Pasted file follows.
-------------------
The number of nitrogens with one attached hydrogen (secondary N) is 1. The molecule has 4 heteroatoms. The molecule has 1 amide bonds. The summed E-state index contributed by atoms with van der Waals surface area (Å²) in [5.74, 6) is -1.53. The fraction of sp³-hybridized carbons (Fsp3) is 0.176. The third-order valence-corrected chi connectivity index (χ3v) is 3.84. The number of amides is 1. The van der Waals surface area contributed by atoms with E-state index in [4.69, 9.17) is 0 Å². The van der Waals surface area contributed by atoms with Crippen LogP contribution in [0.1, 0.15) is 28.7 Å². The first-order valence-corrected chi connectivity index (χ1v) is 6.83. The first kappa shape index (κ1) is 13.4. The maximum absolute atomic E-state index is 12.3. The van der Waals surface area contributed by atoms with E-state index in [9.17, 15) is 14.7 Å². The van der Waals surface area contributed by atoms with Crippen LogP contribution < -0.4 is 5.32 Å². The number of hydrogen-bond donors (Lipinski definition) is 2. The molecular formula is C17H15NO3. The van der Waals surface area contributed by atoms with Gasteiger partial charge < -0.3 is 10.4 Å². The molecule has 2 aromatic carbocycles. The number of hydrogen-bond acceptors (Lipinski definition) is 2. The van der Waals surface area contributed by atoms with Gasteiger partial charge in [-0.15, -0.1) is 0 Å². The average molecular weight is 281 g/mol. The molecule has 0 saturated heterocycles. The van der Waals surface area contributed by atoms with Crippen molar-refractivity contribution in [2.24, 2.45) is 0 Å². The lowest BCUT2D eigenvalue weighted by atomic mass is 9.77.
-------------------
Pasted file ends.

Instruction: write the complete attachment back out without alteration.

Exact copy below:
The number of nitrogens with one attached hydrogen (secondary N) is 1. The molecule has 4 heteroatoms. The molecule has 1 amide bonds. The summed E-state index contributed by atoms with van der Waals surface area (Å²) in [5.74, 6) is -1.53. The fraction of sp³-hybridized carbons (Fsp3) is 0.176. The third-order valence-corrected chi connectivity index (χ3v) is 3.84. The number of amides is 1. The van der Waals surface area contributed by atoms with E-state index in [4.69, 9.17) is 0 Å². The van der Waals surface area contributed by atoms with Crippen LogP contribution in [0.1, 0.15) is 28.7 Å². The first-order valence-corrected chi connectivity index (χ1v) is 6.83. The first kappa shape index (κ1) is 13.4. The maximum absolute atomic E-state index is 12.3. The van der Waals surface area contributed by atoms with E-state index in [9.17, 15) is 14.7 Å². The van der Waals surface area contributed by atoms with Crippen LogP contribution < -0.4 is 5.32 Å². The number of hydrogen-bond donors (Lipinski definition) is 2. The molecular formula is C17H15NO3. The van der Waals surface area contributed by atoms with Gasteiger partial charge < -0.3 is 10.4 Å². The molecule has 2 aromatic carbocycles. The number of hydrogen-bond acceptors (Lipinski definition) is 2. The van der Waals surface area contributed by atoms with Gasteiger partial charge in [-0.15, -0.1) is 0 Å². The average molecular weight is 281 g/mol. The molecule has 0 saturated heterocycles. The van der Waals surface area contributed by atoms with Crippen molar-refractivity contribution in [2.24, 2.45) is 0 Å². The lowest BCUT2D eigenvalue weighted by atomic mass is 9.77.